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Re: \once \revert

From: Carl Sorensen
Subject: Re: \once \revert
Date: Sat, 20 Aug 2011 18:33:06 -0600

On 8/19/11 2:57 PM, "David Kastrup" <address@hidden> wrote:

> Carl Sorensen <address@hidden> writes:
>> On 8/19/11 10:15 AM, "David Kastrup" <address@hidden> wrote:
>>> Up to now, \once \revert is not really documented nor used.  I have not
>>> yet dug through the existing code in order to figure out what it does if
>>> anything (most likely ignoring \once, but not sure).
>> I would expect that \once \revert would revert an \override for the
>> current time step only (meaning events whose start time is the current
>> moment).  For any events whose start time is other than the current
>> moment, the \override would continue to apply.
>>> In order to not have the override/revert stack get into unexpected
>>> interactions, I want to change \once\override to be impervious to
>>> normal reverts.
>> This seems to me to be a wise decision.  \once \override is a
>> statement that you are creating an override for everything happening
>> at the current moment; reverts would not seem to apply.
> The main problem is that \once\override comes with its own implicit
> revert at the end of the time step, and when this implicit revert
> applies to a different \override, things get surprising.  If this
> implicit revert is made special so that it will only ever apply to its
> corresponding \override, then having other \reverts match the
> \once\override will seem surprising.

Let me see if I can state your concern with an example.

\override x = 1
\once \override x = 2
\override x = 3

At the current time step, you want to have x = 3, because of the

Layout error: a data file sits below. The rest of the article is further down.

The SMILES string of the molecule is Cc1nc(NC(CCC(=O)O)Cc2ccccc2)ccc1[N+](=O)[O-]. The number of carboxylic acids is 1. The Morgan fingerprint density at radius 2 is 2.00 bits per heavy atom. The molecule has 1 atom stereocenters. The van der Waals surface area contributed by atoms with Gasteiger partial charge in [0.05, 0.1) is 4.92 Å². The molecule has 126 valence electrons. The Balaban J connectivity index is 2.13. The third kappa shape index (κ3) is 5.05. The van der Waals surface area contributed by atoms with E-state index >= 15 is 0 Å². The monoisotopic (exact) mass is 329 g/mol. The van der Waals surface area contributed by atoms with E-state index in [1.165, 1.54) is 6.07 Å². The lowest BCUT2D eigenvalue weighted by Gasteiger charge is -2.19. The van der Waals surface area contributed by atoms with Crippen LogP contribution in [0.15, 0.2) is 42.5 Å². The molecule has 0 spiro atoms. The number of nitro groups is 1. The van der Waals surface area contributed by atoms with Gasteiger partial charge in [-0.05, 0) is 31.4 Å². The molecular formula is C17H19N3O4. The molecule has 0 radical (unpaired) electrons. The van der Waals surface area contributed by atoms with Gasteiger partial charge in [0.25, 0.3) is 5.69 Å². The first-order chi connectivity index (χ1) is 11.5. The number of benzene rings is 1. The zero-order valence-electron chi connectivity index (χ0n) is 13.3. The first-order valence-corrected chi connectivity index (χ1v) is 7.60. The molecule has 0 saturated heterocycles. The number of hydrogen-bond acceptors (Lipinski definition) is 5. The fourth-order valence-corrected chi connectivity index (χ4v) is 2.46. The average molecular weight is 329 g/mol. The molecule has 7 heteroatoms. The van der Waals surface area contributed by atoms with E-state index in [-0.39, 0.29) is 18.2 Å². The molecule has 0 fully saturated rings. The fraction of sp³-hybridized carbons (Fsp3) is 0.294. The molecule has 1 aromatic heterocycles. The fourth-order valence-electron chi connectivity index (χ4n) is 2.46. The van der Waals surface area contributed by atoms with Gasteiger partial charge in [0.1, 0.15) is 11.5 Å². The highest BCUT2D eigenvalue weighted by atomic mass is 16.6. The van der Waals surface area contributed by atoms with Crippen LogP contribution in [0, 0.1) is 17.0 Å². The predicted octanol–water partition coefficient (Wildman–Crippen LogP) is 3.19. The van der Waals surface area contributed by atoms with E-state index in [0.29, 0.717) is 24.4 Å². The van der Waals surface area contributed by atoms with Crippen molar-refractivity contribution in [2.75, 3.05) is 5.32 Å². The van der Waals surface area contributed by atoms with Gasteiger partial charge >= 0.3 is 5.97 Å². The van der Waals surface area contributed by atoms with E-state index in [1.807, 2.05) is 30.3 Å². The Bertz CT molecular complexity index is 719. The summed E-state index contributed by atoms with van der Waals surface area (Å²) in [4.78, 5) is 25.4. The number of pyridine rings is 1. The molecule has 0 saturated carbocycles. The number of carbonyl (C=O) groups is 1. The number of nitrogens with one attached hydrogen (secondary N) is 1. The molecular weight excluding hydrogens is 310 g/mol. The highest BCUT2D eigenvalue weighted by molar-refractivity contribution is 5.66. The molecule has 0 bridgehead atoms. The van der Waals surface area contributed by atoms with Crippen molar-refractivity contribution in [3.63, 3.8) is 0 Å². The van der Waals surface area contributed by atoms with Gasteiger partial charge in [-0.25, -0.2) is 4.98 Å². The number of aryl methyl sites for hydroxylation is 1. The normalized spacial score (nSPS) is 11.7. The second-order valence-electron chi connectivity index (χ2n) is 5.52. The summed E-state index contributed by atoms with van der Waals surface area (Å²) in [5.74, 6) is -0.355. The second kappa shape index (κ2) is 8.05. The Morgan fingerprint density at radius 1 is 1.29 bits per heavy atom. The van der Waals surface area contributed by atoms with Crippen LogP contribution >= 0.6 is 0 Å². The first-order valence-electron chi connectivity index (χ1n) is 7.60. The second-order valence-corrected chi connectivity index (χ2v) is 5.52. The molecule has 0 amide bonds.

last-encountered override.

Then at the next time step, you want to have x = 3, because of the last
encountered override.

But if the \once \override x = 2 is canceled by an implicit revert, there is
the potential to have x = 1 at the next time step, which is a
counterintuitive and therefore wrong result.

I can see that this is not a desirable outcome.

My thought for the architecture is to have two sets of properties -- the
context set and the \once set.

Let me explain my thought.

Before any of these commands is issued, the context property set has x = 4.
The \once set is empty, because there has been no \once issued at this time.

when \override x = 1 is received, the context set gets an x=1 prepended (and
put on the stack, I suppose -- I'm not sure exactly how this is implemented
as a stack).

When \once \override x=2 is received, the context set gets copied to the
\once set, because we want to base the \once set on the current context set.
Then x=2 is put on the \once set, but not on the context set.

When \override x=3 is received, it's put on both the \once set and the
context set.

When it's time to get a property, since the \once set is not null, we get
the value from the \once set.

At the next time step, we set the \once set back to null, because there are
no \once overrides.  We don't need an implicit revert; we just forget the
\once set.

This comes at the price of carrying a second set of context properties when
we have a \once.  But that happens very rarely.  So really, we have the cost
of carrying an empty list around.

Under this architecture, \once means "if the \once set is empty, copy it
from the current context properties"

\override means "apply the override to the context set.  If the \once set is
not empty, also apply it to the \once set".

\revert means "apply the revert to the context set.  If the \once set is not
empty, also apply it to the \once set."

With this architecture, I don't think there are any surprises.

>> I have no idea whether there is a sensible use, either, but it is
>> logically consistent, IMO.
> It is also logically consistent to let the prefix \once make the
> following operation work on the set of \once overrides, as opposed to
> the set of not-\once overrides.  And the sets differ by having the \once
> overrides be autocleared at the end of the timestep.

As described above, I'd have \once work on the \once overrides, but I'd have
not-\once work on both sets.

Thanks for listening.


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